The psychological benefits of physical exercise continues to get substantial attention. Regular activity regardless of demographic variables can produce an array of physical and mental benefits, leading some researchers to encourage physicians to prescribe specific physical activities as part of treatment for a variety of conditions.
“The authors give doctors the “how-to” of prescribing exercise, in steps similar to those used in prescribing drugs: Be as specific as possible; make the exercise prescriptions condition-specific; tell patients exactly how often and how long to do them; intensify the progression about every three months.”
Encouraging clients to increase their level of activity is often one of the first suggestions I make. I have found that when people are able to do it they have increased energy, better body image, feel as if they are making progress toward their goals, and get better sleep, among others. I generally refer to exercise and socializing as “nature’s antidepressants” because the effects can be so profound. The difficulty is helping people find the motivation to actually follow through since exercise is often thought of as something unenjoyable. Ideally, a positive side effect of the increased focus on biological causes of mental illness and treatment methods is motivating people to move from the couch to the gym.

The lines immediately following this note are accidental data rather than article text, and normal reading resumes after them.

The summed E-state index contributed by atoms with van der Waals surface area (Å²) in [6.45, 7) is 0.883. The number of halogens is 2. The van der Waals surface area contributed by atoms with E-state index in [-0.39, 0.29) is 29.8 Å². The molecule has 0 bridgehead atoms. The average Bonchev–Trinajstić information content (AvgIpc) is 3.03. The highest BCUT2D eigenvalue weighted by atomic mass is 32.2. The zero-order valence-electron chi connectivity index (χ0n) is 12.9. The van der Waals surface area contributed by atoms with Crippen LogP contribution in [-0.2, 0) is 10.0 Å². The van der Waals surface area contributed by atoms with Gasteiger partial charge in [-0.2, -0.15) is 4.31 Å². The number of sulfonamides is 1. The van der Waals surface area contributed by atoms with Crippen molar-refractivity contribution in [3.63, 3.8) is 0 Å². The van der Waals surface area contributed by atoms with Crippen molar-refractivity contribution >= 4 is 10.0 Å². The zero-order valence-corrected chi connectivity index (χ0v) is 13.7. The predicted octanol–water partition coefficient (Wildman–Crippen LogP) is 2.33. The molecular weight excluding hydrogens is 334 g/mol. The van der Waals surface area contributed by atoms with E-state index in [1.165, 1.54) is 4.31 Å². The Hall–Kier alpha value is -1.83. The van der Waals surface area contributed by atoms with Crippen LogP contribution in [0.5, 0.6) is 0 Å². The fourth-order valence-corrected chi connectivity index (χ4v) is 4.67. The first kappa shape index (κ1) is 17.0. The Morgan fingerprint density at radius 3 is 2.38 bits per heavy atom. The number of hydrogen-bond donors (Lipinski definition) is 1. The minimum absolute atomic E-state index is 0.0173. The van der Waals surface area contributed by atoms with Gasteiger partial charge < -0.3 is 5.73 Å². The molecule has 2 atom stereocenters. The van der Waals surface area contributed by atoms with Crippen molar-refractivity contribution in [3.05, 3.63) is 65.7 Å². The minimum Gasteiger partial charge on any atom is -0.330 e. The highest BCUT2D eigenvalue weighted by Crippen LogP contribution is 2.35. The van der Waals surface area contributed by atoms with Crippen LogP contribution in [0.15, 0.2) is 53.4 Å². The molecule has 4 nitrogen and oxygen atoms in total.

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Last reviewed: By John M. Grohol, Psy.D. on 17 Oct 2006
Published on PsychCentral.com. All rights reserved.
Meek, W. (2006). Exercise & Mental Health. Psych Central. Retrieved on October 2, 2014, from http://psychcentral.com/blog/archives/2006/10/17/exercise-mental-health/